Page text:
Type: International Dragon Class (One-Design)
LOA: 8.90 m (29.2 ft)
LWL: 5.66 m (18.6 ft)
Beam: 1.95 m (6 ft 5 in)
Draft: 1.20 m (3 ft 11 in)
Hull weight: 1,700 kg (3,700 lb)
Construction: Carvel – GRP – Cold molded Composite
Main & jib area: 27.7 m2 (298 sq ft)
Mainsail area: 16.0 m2 (172 sq ft)
Jib / Genoa area: 11.7 m2 (126 sq ft)
Spinnaker area: 23.6 m2 (254 sq ft)
Crew: 2–4 – Maximum crew weight: 285 kg (628 lb)
RYA PN: 986
Year Designed: 1929
Designer: Johan Anker
A unique ‘day-sailor’ based on the hull of a competition Dragon, and the only Dragon builder in the Netherlands, fulfilling the dream of many touring yachts sailors.
From the basic model, the boat can be extended as desired with trim options like a spinnaker chute on the foredeck that even allows single-handed spinnakering!
The ‘barney post’, so specific to Doomernik Dragons, is a mainsheet island in the cockpit along which you can walk forwards on both sides, making the whole cockpit accessible to the helmsman. What’s more, there are all kinds of comfort-enhancing options like a cool box and even an electric motor. Doomernik also supplies all the necessary accessories, like sails, covers and trailers for a potential holiday.
Practical, comfortable and eye-catching. The basic characteristics of the competition Dragon combined with the specific demands of a touring boat make the ‘day-sailor’ from Doomernik Dragons an attainable boat for everyone.
This ‘day-sailor’ construction has the same hull as the competition model and the same wooden deck that gives the boat its vintage look. The layout has been simplified though, guaranteeing straightforward yachting pleasure, even single-handed.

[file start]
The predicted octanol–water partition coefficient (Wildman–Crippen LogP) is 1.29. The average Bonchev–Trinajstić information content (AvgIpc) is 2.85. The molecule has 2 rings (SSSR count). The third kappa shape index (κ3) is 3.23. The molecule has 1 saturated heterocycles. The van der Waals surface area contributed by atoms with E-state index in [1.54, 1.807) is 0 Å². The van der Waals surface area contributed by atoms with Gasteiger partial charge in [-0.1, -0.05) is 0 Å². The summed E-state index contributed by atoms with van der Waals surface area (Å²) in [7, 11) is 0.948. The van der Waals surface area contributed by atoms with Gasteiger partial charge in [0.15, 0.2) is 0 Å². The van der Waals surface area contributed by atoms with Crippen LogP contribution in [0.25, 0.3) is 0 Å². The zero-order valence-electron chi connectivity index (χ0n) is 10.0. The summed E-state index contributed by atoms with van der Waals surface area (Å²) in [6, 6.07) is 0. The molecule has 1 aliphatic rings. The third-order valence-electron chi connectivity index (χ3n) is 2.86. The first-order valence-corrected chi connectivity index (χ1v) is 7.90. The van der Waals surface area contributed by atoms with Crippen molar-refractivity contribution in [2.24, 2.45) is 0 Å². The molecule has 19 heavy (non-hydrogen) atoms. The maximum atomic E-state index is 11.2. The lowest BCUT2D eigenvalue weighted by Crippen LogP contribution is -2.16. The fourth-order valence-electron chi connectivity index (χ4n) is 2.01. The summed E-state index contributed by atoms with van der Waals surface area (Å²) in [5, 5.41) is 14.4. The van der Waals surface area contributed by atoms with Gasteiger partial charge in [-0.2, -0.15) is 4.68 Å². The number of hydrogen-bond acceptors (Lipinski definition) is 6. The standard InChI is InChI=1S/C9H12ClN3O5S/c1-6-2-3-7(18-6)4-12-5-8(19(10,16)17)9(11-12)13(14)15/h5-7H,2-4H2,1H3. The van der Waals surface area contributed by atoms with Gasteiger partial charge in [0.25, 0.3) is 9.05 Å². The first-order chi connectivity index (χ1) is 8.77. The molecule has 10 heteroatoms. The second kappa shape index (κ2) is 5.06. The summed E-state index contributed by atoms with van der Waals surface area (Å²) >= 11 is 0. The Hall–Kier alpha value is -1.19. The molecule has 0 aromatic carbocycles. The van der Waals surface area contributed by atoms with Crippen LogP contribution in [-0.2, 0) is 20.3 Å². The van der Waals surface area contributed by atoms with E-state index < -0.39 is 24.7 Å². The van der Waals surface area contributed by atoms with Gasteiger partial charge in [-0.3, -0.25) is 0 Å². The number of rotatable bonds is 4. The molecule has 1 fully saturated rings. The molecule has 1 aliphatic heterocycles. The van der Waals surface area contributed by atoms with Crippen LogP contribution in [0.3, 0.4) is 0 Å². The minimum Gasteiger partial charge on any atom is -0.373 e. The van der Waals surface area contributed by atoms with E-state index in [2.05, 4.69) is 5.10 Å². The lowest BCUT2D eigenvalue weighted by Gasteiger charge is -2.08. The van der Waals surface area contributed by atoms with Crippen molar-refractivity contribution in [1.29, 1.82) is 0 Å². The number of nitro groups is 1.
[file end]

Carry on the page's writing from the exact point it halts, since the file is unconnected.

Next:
5301 KR Zaltbommel
Tel. +31 (0)418 – 51 19 09
Mobile +31 (0)655 80 66 66
Website: Doomernik Yachts
The Dragon class was initiated by the Royal Gothenburg Yacht Club, who gave Norwegian yacht designer Johan Anker a brief for a cheap cruising/racing boat with about 20 20 square metres (220 sq ft) of sail area. After the Second World War, the boat was considered slow, and genoa and spinnaker was introduced.
The Dragon’s long keel and elegant metre-boat lines remain unchanged, but today Dragons are constructed using the latest technology to make the boat durable and easy to maintain. GRP construction was introduced in 1973 and the rigging has been regularly updated.
The Dragon class is actively represented in over 26 countries on 5 continents. There were 1,444 boats registered in 2004 and the number of boats built has averaged 45 per year. There are many more which are used for day sailing. The World Championships are held in every odd year and the European Championships are held annually. The Gold Cup, which can only be held in certain specified European countries, is unique in that all six races count without discard. It is held annually and often attracts over 100 entries, usually starting in one fleet.
A strong Class Association manages the class rules carefully to ensure safety, high quality and uniformity. Spars and sails have a wide range of adjustment during racing, allowing a skillful crew to optimize the boat for any conditions. Crew weight limits, and restrictions on hiking out allow the Dragon to be raced successfully by a range of ages and both genders. It is possible to tow the Dragon behind many vehicles. It is often dry-sailed. It may be raced against boats of other classes, employing a Portsmouth Yardstick handicap of 986 or a D-PN of 89.5.
Since 2008 the Dragon is one of the Vintage Yachting Classes at the Vintage Yachting Games.